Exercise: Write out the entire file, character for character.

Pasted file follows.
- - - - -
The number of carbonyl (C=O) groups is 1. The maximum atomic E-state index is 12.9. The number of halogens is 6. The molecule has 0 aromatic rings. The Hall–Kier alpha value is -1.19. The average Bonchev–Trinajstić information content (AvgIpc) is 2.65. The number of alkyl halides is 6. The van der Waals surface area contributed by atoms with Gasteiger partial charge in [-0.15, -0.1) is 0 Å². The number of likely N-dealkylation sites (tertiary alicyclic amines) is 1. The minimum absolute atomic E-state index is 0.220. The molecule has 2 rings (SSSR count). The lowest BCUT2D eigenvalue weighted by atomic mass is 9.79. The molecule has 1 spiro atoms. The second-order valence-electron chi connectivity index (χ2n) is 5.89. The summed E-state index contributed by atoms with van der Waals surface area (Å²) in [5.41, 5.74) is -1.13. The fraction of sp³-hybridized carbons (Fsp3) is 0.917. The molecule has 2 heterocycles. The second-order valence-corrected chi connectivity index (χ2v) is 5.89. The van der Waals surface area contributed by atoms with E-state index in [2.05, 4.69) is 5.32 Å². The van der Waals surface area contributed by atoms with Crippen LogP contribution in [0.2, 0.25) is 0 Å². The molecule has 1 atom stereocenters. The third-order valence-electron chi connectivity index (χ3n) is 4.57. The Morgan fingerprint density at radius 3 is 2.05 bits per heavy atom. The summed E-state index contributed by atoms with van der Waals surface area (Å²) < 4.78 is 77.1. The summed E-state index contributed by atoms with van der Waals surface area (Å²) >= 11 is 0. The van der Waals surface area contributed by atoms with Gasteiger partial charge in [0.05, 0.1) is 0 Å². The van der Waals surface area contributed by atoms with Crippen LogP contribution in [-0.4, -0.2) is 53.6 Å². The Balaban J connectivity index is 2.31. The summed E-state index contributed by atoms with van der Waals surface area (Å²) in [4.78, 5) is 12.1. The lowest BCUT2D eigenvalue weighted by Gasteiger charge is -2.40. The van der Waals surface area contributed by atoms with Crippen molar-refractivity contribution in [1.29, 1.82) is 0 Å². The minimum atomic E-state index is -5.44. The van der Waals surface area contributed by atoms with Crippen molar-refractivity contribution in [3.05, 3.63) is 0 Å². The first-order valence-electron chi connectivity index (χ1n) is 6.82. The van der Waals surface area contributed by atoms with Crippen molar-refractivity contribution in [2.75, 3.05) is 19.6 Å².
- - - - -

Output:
The number of carbonyl (C=O) groups is 1. The maximum atomic E-state index is 12.9. The number of halogens is 6. The molecule has 0 aromatic rings. The Hall–Kier alpha value is -1.19. The average Bonchev–Trinajstić information content (AvgIpc) is 2.65. The number of alkyl halides is 6. The van der Waals surface area contributed by atoms with Gasteiger partial charge in [-0.15, -0.1) is 0 Å². The number of likely N-dealkylation sites (tertiary alicyclic amines) is 1. The minimum absolute atomic E-state index is 0.220. The molecule has 2 rings (SSSR count). The lowest BCUT2D eigenvalue weighted by atomic mass is 9.79. The molecule has 1 spiro atoms. The second-order valence-electron chi connectivity index (χ2n) is 5.89. The summed E-state index contributed by atoms with van der Waals surface area (Å²) in [5.41, 5.74) is -1.13. The fraction of sp³-hybridized carbons (Fsp3) is 0.917. The molecule has 2 heterocycles. The second-order valence-corrected chi connectivity index (χ2v) is 5.89. The van der Waals surface area contributed by atoms with E-state index in [2.05, 4.69) is 5.32 Å². The van der Waals surface area contributed by atoms with Crippen LogP contribution in [0.2, 0.25) is 0 Å². The molecule has 1 atom stereocenters. The third-order valence-electron chi connectivity index (χ3n) is 4.57. The Morgan fingerprint density at radius 3 is 2.05 bits per heavy atom. The summed E-state index contributed by atoms with van der Waals surface area (Å²) < 4.78 is 77.1. The summed E-state index contributed by atoms with van der Waals surface area (Å²) >= 11 is 0. The van der Waals surface area contributed by atoms with Gasteiger partial charge in [0.05, 0.1) is 0 Å². The van der Waals surface area contributed by atoms with Crippen LogP contribution in [-0.4, -0.2) is 53.6 Å². The Balaban J connectivity index is 2.31. The summed E-state index contributed by atoms with van der Waals surface area (Å²) in [4.78, 5) is 12.1. The lowest BCUT2D eigenvalue weighted by Gasteiger charge is -2.40. The van der Waals surface area contributed by atoms with Crippen molar-refractivity contribution in [1.29, 1.82) is 0 Å². The minimum atomic E-state index is -5.44. The van der Waals surface area contributed by atoms with Crippen molar-refractivity contribution in [3.05, 3.63) is 0 Å². The first-order valence-electron chi connectivity index (χ1n) is 6.82. The van der Waals surface area contributed by atoms with Crippen molar-refractivity contribution in [2.75, 3.05) is 19.6 Å².